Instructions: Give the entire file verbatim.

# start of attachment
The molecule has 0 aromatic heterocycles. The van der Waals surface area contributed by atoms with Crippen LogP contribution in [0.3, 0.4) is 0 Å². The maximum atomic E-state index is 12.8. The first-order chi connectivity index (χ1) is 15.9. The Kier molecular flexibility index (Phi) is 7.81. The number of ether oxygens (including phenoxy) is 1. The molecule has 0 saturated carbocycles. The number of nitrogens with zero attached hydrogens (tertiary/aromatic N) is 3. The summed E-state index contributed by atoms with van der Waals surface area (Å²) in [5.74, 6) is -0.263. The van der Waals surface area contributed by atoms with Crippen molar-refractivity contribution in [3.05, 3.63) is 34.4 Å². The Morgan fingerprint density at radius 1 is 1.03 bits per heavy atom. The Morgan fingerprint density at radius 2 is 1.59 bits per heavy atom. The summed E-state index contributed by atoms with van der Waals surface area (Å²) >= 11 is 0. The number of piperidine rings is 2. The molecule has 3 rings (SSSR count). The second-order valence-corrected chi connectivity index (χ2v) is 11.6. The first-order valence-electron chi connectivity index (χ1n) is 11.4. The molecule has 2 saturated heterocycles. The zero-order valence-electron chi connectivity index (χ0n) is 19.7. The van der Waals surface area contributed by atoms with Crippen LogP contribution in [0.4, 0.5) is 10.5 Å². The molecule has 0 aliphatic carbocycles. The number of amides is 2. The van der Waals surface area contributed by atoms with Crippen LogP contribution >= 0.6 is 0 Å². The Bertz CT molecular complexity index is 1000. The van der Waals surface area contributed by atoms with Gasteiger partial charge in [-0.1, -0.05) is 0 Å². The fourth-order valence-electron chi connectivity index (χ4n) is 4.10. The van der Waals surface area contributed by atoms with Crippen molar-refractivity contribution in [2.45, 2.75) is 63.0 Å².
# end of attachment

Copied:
The molecule has 0 aromatic heterocycles. The van der Waals surface area contributed by atoms with Crippen LogP contribution in [0.3, 0.4) is 0 Å². The maximum atomic E-state index is 12.8. The first-order chi connectivity index (χ1) is 15.9. The Kier molecular flexibility index (Phi) is 7.81. The number of ether oxygens (including phenoxy) is 1. The molecule has 0 saturated carbocycles. The number of nitrogens with zero attached hydrogens (tertiary/aromatic N) is 3. The summed E-state index contributed by atoms with van der Waals surface area (Å²) in [5.74, 6) is -0.263. The van der Waals surface area contributed by atoms with Crippen molar-refractivity contribution in [3.05, 3.63) is 34.4 Å². The Morgan fingerprint density at radius 1 is 1.03 bits per heavy atom. The Morgan fingerprint density at radius 2 is 1.59 bits per heavy atom. The summed E-state index contributed by atoms with van der Waals surface area (Å²) >= 11 is 0. The number of piperidine rings is 2. The molecule has 3 rings (SSSR count). The second-order valence-corrected chi connectivity index (χ2v) is 11.6. The first-order valence-electron chi connectivity index (χ1n) is 11.4. The molecule has 2 saturated heterocycles. The zero-order valence-electron chi connectivity index (χ0n) is 19.7. The van der Waals surface area contributed by atoms with Crippen LogP contribution in [0.4, 0.5) is 10.5 Å². The molecule has 0 aliphatic carbocycles. The number of amides is 2. The van der Waals surface area contributed by atoms with Crippen LogP contribution >= 0.6 is 0 Å². The Bertz CT molecular complexity index is 1000. The van der Waals surface area contributed by atoms with Gasteiger partial charge in [-0.1, -0.05) is 0 Å². The fourth-order valence-electron chi connectivity index (χ4n) is 4.10. The van der Waals surface area contributed by atoms with Crippen molar-refractivity contribution in [2.45, 2.75) is 63.0 Å².